Sun had full knowledge of the mechanics' liens and concedes it was protecting its own interest in the property by paying off the liens. Its bid at the foreclosure sale allowed it to reacquire title to the mortgaged property. However, Sun did not pay off the mechanics' liens until after it acquired title. Sun may not now recover payments it made to relieve its property from a lien subject to which it took title. Thus, the trial court correctly concluded that all of Sun's rights and obligations against the developer merged into its bid, thus rendering Sun principally liable for all prior encumbrances.

IV.

The developer also contends that Sun committed the first material breach by refusing to disburse additional loan money. *1034 The developer asserts that none of the three identified defaults provided justification for Sun's actions in foreclosing on the loan. We disagree.

The trial court found that the developer breached its construction loan agreement with Sun by failing to deposit sums sufficient to cover cost overruns, by failing to complete construction of the project within the twelve months required by the loan agreement, and by allowing mechanics' liens to be filed against the property which were superior to Sun's deed of trust.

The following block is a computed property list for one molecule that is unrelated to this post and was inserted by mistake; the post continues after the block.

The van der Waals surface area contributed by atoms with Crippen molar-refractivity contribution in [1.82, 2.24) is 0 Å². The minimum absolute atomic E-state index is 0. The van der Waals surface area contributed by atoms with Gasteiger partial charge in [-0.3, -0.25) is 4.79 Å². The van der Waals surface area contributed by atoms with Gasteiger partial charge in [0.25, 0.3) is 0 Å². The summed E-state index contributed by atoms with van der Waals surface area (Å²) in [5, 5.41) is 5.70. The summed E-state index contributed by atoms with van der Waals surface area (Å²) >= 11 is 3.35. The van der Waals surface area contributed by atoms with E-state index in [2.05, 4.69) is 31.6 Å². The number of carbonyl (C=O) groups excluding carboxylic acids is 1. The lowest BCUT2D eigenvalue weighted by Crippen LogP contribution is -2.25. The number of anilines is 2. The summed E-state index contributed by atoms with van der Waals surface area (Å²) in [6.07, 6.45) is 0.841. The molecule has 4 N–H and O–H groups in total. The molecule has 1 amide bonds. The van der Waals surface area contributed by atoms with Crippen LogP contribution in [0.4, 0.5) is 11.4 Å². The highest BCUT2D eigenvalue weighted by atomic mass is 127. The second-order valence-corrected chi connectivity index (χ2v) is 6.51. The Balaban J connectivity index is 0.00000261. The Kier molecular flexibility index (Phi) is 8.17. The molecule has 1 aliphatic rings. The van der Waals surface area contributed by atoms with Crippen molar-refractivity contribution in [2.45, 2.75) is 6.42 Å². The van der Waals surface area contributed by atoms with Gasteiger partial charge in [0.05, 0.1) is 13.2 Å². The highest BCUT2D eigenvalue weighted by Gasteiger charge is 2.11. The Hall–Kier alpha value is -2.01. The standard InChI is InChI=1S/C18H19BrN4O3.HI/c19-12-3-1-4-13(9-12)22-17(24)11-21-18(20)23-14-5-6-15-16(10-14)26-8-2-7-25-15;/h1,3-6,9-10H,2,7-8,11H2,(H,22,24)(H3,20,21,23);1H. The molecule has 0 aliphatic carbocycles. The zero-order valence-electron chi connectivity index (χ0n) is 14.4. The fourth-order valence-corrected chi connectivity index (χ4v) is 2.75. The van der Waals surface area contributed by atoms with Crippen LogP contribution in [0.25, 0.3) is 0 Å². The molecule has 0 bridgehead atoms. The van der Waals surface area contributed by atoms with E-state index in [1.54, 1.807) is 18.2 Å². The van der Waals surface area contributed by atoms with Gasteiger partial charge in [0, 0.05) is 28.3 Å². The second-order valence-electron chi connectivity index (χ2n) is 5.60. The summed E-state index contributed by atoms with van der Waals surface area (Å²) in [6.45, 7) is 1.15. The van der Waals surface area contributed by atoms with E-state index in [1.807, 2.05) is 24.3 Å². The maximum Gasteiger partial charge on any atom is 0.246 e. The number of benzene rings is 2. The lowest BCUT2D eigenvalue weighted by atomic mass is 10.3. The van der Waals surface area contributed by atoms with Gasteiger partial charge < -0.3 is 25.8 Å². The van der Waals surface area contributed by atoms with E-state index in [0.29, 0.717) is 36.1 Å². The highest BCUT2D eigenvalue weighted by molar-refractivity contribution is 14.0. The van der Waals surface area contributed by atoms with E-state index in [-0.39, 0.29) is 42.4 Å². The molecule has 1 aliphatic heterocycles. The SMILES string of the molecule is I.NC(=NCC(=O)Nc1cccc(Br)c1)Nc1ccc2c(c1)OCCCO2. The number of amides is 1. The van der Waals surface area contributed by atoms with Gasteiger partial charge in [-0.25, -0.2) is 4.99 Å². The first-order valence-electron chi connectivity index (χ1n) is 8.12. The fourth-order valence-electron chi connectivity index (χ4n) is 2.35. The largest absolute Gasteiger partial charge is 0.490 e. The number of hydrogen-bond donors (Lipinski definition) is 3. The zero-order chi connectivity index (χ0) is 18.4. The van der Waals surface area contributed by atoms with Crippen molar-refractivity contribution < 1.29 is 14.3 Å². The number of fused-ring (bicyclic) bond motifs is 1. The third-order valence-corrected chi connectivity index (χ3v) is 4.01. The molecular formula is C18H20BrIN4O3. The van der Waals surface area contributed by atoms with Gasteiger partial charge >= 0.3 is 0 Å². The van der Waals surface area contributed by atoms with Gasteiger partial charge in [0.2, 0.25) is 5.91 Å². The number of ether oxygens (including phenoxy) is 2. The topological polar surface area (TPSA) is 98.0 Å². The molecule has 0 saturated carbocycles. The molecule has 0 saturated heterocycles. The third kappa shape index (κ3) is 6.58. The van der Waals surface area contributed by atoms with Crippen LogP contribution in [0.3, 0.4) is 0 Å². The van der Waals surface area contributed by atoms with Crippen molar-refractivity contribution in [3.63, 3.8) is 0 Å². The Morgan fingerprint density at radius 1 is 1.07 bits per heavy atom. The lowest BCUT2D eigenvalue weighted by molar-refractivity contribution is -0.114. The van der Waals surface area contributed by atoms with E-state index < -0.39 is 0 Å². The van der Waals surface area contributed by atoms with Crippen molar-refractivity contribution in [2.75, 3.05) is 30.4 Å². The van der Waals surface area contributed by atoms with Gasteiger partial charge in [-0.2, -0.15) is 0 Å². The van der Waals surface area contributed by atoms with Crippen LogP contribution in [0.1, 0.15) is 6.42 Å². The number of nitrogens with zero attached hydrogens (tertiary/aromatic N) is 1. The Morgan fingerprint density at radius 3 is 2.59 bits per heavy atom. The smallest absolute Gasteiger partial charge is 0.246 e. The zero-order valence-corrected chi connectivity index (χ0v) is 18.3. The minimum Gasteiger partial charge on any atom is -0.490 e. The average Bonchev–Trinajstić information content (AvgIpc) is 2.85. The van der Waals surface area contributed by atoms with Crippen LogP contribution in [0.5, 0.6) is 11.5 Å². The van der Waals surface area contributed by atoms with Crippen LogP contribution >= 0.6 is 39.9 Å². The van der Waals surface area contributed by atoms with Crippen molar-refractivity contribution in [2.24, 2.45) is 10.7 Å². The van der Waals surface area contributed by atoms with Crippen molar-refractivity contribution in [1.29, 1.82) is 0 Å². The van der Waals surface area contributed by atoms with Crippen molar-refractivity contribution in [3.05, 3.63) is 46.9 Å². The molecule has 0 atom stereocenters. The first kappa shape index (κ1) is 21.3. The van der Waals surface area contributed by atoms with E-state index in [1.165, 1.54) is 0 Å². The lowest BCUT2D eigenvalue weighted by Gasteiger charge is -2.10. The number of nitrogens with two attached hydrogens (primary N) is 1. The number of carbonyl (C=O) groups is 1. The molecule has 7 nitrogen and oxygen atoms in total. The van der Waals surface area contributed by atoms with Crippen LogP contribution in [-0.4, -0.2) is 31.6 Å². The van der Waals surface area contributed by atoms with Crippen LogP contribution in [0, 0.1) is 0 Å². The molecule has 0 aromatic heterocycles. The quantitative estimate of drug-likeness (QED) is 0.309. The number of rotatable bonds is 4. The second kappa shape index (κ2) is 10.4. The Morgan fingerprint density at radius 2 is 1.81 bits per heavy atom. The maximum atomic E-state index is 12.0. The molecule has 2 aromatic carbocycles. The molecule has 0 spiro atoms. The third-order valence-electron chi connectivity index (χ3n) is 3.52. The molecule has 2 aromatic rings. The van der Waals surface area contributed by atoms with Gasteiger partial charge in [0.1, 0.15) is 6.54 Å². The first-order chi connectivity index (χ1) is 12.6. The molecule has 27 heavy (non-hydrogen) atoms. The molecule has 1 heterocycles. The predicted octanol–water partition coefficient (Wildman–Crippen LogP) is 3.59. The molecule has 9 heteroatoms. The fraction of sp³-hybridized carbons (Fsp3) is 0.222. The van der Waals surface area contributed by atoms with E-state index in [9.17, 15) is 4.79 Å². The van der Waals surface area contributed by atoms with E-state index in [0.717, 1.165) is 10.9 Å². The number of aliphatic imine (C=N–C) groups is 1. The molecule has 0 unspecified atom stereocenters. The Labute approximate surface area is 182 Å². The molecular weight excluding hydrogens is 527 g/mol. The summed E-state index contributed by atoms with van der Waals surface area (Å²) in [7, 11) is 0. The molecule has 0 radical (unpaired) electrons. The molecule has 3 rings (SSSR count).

Since there is ample evidence in the record to support such a finding, it will not be disturbed on appeal. Page v. Clark, 197 Colo. 306, 592 P.2d 792 (1979).

V.

Finally, the developer claims that it is entitled to contribution from Sun on the contract purchasers' claims for return of their earnest money. We disagree.

Contribution is an equitable remedy designed to apportion the loss between two or more persons liable for harm caused to a third party. Radford-Shelton Associates Dental Laboratory, Inc. v. Saint Francis Hospital, Inc., 569 P.2d 506 (Okl.App.1976). The right to contribution is the right of one who has discharged a common liability to recover from another who is also liable. When an action has been brought concerning rights to property, the judgment determines the extent of the property interests of each person whose claims are within the scope of the adjudication and who is a party to the litigation. Restatement (Second) of Judgmenta § 43 comment a (1982). However, the right to contribution from one who has paid more than his just share does not obtain in the absence of common or joint liability. Cipra v. Seeger, 215 Kan. 951, 529 P.2d 130 (1974).